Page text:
Niamh Clune

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The Legend of Tír na nÓg by Niamh Clune

Niamh Chinn Óir mounted her white stallion to ride the warm, west wind. Her golden hair, wild and free as horse’s mane danced in gay abandon. This journey, fit for none other than she of the faery folk had not been made for centuries. Leaving Tír na nÓg far behind, she crossed the perilous ocean.

What lover’s call had summoned her?

What sweet voice carried on sea mist had entered her slumber? She would know his name.

Oisín, son of Fionn mac Cumhaill sat on a rock gazing over the crashing sea. The young warrior bard paused from his labour, disturbed as he was by unquenched longing. His father, fierce and wise chieftain of the Fianna had conquered the Scottish giant Cú Chulainn. Oisin was tasked to write the victory for posterity making it known to all those who were destined to belong to the future.

A wind stirred his hair, just a whisper that carried sweet, unfathomable promise. He was lifted up into the air, dazzled by golden streams of sunlight. When his vision cleared, he looked upon the face of Niamh and knew the one for whom he had longed.

She carried him across the sea to Tír na nÓg ~ land of Eternal Youth. The journey was the passing of a second. No mortal had ever crossed the perilous ocean to the edge of time, to the furthest, western-most reaches of the world where faery and mortal knew no distance or fear between them.

She was his arbour; him, the conqueror of all he surveyed ~ prince of timelessness.

But mortality is ruled by time. And soon the restless spirit summoned him to his father’s purpose. In his deepest heart he was of the blood-line race of Fianna and must return to Ireland to attend his kin.

Niamh warned him of succumbing to his mortal destiny. “If you set foot on Irish soil, it will be your end.” Echoes of her warning called after him on the high-pitched voice of the ill wind that carried him home.

Oisín was shocked at how his land and people had changed. He was a giant among men. Fields were cleared, forests cut down. Hunting had given way to farming.   He sighted a group of workers as they struggled to lift a boulder and clear a new tillage. The boulder was of no consequence to Oisín. He leant from his horse to toss it aside. As he did so, his stirrup broke and he fell to the ground. Ageing in an instant, the three hundred years that had passed claimed him and returned him to the soil from whence he had come

In Oisín’s passing, contact with faery was lost forever. Niamh came no more to the Emerald Isle. Although I hear it told that her name lives still in some of Erin’s daughters.

10 comments on “The Legend of Tír na nÓg by Niamh Clune

  1. Roisin Penzer
    August 3, 2012

    Wow, amazing reading. I really enjoyed this sooooo much, beautifully told, a work of art indeed.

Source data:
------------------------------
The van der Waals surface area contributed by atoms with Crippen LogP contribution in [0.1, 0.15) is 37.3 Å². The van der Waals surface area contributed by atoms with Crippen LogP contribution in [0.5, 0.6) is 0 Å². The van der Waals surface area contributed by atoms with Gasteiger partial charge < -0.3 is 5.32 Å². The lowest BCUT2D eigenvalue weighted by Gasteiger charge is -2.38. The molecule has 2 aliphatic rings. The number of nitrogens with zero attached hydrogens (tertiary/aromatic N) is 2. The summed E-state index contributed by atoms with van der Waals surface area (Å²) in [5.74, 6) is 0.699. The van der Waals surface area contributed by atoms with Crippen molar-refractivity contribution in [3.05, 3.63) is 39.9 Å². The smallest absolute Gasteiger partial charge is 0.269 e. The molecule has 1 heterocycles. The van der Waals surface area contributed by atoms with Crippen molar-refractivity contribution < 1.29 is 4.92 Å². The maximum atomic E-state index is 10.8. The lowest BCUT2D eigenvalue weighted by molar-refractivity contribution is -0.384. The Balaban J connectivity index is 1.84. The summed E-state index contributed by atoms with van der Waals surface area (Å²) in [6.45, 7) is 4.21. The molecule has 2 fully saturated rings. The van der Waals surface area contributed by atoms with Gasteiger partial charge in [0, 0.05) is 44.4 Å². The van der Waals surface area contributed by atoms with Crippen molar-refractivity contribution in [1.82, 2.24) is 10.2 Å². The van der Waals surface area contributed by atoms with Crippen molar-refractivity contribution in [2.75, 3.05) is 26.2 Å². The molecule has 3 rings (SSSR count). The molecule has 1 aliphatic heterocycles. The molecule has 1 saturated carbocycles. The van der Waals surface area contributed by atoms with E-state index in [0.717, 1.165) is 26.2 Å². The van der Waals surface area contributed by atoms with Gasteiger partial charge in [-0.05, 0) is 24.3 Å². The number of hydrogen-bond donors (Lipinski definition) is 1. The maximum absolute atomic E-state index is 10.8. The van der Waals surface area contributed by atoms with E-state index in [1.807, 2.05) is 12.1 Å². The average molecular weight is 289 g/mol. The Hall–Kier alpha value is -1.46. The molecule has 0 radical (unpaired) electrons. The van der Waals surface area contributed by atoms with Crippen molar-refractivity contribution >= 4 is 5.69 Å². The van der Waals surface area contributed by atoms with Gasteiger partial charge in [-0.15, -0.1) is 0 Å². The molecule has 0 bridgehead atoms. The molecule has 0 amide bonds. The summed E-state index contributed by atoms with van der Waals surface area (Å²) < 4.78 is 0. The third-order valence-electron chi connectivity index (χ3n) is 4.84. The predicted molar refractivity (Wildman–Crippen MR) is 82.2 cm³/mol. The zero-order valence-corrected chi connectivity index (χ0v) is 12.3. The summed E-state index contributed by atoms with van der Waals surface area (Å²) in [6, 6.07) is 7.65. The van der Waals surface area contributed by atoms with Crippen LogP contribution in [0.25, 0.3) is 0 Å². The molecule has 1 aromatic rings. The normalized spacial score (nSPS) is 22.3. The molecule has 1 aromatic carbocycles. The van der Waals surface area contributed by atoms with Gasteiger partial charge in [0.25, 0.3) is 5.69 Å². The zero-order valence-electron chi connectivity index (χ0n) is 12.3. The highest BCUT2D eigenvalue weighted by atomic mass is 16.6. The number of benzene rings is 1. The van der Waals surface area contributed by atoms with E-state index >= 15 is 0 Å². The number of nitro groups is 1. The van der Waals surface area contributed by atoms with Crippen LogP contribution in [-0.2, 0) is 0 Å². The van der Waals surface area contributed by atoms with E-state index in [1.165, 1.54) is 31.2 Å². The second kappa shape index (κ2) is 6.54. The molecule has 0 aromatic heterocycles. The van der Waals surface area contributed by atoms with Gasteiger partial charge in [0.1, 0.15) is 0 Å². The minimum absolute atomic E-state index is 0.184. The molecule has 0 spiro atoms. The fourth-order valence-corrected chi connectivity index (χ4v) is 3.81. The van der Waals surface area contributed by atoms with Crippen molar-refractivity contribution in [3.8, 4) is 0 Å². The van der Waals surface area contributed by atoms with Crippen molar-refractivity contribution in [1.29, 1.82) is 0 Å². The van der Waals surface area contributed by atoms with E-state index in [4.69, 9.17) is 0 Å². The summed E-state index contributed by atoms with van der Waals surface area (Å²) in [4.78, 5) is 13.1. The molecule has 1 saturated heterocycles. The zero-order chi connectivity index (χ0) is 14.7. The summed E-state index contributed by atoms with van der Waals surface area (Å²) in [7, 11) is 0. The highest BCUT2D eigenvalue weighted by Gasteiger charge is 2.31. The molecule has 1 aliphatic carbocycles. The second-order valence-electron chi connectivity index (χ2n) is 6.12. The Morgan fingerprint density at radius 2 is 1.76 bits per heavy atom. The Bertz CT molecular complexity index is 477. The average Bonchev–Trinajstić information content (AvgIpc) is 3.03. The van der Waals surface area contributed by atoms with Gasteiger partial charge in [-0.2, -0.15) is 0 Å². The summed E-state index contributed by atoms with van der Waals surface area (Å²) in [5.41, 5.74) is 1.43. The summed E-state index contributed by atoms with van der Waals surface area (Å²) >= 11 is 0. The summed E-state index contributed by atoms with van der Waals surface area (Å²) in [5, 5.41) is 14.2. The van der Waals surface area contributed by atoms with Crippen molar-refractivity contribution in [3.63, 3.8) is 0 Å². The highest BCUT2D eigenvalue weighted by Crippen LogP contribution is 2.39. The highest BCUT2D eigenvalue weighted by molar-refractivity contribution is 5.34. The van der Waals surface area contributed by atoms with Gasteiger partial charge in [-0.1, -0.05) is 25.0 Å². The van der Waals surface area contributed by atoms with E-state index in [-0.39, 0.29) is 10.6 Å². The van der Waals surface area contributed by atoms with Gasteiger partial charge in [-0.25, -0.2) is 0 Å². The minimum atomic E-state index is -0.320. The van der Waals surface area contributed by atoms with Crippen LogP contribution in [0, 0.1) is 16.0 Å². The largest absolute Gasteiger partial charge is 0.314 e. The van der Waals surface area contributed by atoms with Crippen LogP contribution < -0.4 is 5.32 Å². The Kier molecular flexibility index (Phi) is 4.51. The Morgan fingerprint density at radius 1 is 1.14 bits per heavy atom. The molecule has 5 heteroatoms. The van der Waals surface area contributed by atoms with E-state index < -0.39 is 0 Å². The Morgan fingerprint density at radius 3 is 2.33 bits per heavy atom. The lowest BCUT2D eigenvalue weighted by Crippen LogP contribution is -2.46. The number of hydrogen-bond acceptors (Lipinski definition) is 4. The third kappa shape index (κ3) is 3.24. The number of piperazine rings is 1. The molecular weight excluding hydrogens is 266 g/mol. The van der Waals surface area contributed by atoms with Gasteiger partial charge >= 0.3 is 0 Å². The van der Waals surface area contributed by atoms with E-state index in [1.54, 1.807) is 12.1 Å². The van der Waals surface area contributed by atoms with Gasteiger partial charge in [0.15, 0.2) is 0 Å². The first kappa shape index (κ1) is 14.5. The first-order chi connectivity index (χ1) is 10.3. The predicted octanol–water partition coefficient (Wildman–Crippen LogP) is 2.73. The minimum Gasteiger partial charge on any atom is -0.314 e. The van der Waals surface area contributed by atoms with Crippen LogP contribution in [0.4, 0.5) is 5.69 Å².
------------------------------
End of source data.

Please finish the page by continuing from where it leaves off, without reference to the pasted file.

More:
2. the secret keeper
    August 12, 2012

    His fate was so sad even though he had immortality with Niamh. In order to help his people he was called back by his desire of home land but with the warning if he touched the soil of Ireland he would sacrifice his immortality, his life and the love of Niamh. How monumental a story and so beautiful. Such devotion to all that he loved. But Niamh lost her love in such an unexpected instant from a broken stirrup. On such a call out from fate, the ground claimed him and took him back but all others lost him forever. You have inside you Niamh the beauty of the language. Encapsilated into this story you spoke of so much love, immortality, fate, happiness, sadness and pain. How profound you are in your talent and creative ability to tell such a touching story. I loved it. It touched me deeply. And had such a profound effect on me. Jennifer


    • ontheplumtree
      August 12, 2012

      Thank You, Jennifer. My little story is tucked away, out of sight. I just had to tell it, as I feel so deeply connected to the name.


  3. Steve Corn
    November 3, 2012

    The Hero. So many faces. A good take within an amazingly short story, well told.


    • ontheplumtree
      November 3, 2012

      Many thanks! Indeed, The archetype of Hero runs through all our mythology with cultural differences that are usually quite telling.


  4. connellykevin
    April 25, 2013

    Speaking of names, I am father to Caitríona, Aoife and Eimear and stepfather to Niamh, there has been a wonderful resurgence of ancient Gaelic names here in Ireland this last generation or so. PS In my home town of KIlkenny the surnames Clune/Clyn and Cluny are still known. As far back as the 1300’s a Friar Clyn/Clune/Cluny chronicled the Black Death in the local Franciscan Abbey until his last entry read “I leave ink and parchment lest any of the race of Adam survive to continue this work…”
    Hope this is of interest to you! Regards, Kevin


    • ontheplumtree
      April 25, 2013

      Certainly is…Thank you for your visit. We are Clare Clunes. And when I was named Niamh, I was the first of the time, as it was considered by The Church to be a pagan name. We had to have a special dispensation from the bishop!


  5. Jamie Dedes
    November 1, 2013

    A lovely fancy, Niamh, and equally lovely photographs. Brava! Enjoyed … and indeed “her name still lives among some of Erin’s daughters.” 🙂


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